Proper light exposure is key when choosing a site to grow olive trees destined to olive oil production. Yield is, of course, very important. The trees should produce the maximum of olives and be as profitable as possible.
The first thing to consider is spacing. The olive tree produces its olives on the outlying periphery of its trunk, which means thetrees must have enough space in the orchard so that their outer branches are not in the shade.

It is important to note that an olive tree will not produce if it is in total or even partial shade.
When designing the orchard one must take into account the size the trees will have once they are fully grown and also the space necessary for mechanical operations. To allow for optimum sunlight exposure, many producers decide to prune their trees, meaning they manipulate the trees' growth to maximize olive production.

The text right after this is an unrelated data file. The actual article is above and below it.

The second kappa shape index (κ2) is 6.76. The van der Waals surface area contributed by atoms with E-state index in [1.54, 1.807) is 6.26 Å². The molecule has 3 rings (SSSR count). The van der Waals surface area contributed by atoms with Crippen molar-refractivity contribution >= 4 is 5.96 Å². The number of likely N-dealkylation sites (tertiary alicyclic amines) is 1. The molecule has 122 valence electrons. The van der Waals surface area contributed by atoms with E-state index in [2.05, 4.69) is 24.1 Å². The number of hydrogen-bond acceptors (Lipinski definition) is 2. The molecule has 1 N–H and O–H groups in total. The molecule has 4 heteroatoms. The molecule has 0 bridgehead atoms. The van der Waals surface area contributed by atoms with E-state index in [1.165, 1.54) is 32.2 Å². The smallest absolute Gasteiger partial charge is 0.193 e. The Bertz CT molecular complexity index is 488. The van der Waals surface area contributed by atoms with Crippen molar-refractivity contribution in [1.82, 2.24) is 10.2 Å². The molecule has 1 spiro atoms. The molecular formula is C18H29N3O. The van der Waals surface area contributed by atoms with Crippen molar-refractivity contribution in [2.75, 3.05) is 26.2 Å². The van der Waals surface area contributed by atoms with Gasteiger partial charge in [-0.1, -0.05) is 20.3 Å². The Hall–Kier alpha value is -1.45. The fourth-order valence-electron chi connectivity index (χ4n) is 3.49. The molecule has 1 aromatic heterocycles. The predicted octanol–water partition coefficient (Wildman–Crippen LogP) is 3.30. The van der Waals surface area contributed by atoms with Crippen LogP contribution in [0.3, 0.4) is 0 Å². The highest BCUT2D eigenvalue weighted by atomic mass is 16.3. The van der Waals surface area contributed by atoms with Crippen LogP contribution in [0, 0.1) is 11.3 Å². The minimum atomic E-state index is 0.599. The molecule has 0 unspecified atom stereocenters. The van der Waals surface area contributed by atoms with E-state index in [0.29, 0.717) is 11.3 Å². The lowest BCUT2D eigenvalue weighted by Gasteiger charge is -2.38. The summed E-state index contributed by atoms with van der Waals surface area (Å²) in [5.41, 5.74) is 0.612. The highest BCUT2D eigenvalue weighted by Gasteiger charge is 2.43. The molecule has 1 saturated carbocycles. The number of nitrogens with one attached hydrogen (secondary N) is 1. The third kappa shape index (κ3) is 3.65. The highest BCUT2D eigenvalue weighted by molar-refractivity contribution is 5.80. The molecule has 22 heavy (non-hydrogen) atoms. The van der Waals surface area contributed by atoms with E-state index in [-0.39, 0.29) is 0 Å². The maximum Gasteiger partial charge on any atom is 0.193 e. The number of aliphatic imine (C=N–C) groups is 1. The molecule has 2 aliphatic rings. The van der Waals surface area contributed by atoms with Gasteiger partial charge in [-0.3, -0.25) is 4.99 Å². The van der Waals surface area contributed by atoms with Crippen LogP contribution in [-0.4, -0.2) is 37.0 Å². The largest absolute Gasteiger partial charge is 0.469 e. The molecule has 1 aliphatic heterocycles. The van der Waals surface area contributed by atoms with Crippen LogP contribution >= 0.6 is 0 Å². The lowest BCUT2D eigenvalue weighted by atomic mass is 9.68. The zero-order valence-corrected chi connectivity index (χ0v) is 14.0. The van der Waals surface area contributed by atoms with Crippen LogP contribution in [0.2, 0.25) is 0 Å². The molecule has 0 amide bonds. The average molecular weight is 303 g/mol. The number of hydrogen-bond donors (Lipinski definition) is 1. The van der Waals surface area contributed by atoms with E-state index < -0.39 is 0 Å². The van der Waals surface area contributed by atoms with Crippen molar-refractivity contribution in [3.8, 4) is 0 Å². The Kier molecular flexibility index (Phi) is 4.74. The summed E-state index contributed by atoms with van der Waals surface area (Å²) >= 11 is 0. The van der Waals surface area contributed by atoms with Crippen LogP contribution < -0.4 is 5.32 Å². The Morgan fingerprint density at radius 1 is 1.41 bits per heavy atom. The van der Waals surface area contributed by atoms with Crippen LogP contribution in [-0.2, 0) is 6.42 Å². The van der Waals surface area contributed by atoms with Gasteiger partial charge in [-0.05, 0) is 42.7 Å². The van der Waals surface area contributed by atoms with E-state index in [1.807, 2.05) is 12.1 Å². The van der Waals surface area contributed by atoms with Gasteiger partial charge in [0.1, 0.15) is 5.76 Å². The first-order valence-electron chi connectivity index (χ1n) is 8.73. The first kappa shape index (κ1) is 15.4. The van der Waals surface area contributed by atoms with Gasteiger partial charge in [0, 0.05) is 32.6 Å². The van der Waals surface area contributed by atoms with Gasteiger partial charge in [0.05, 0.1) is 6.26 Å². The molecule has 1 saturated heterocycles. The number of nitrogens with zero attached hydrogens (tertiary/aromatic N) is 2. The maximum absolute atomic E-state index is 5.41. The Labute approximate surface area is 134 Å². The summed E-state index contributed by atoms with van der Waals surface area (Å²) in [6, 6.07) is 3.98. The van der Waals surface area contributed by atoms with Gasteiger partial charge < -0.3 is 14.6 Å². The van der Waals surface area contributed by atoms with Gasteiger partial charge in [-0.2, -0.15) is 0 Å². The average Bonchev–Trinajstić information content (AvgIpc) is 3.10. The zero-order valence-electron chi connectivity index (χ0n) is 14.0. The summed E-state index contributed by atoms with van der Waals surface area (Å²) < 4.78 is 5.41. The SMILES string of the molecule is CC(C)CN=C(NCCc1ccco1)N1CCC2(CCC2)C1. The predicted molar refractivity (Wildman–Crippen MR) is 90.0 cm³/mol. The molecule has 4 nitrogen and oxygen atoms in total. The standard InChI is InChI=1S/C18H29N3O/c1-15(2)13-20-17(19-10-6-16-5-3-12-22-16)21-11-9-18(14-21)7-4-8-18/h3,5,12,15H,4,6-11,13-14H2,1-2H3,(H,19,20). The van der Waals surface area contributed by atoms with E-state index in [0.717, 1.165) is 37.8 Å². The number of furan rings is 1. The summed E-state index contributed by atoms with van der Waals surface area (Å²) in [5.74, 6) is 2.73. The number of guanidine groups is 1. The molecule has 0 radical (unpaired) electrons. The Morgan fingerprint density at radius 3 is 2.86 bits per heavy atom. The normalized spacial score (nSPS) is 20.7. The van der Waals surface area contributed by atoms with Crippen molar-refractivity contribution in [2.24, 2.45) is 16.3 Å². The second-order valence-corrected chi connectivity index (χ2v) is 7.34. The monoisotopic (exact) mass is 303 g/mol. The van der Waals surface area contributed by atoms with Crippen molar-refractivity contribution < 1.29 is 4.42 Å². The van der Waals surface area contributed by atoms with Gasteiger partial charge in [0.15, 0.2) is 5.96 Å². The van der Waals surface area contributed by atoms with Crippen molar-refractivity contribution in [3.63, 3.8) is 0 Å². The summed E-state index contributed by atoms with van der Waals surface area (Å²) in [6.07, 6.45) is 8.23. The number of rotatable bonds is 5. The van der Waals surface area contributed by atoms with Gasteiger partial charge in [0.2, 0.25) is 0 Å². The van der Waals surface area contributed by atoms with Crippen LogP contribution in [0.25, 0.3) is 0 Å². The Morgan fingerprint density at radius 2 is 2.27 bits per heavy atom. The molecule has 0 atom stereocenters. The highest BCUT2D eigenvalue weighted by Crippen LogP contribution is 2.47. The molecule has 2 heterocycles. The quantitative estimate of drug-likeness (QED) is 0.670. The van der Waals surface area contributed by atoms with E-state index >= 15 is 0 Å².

Pruning the trees in a tubular or lobular form allows for optimal sunlight exposure and close spacing in the orchard. This will allow for a wider canopy of producing branches to be exposed to the sunlight. Most producers also use rows running north/south for maximum sunlight exposure.

Olive trees should be kept as much as possible from exposure to extreme temperature, whether they are cold or hot. This is why olives are best harvested in Mediterranean or sub-tropical climates with very mild-winters (not colder than 15� Fahrenheit) and long, warm and dry summers. As we have already mentioned, olive trees only need significant watering when young, but they require optimal light exposure to bear olives of good quality and provide an excellent yield.

Next Step: Olive Tree Incline and Neighboring Properties 


  1. Pruning olive trees by the Division of Agricultural Sciences, University of California.
  2. Olive Production Manual by Steven Sibbett.
  3. Growing Olives: Information On Setting Up Your Own Olive Growing Enterprise by Dirk Dowling
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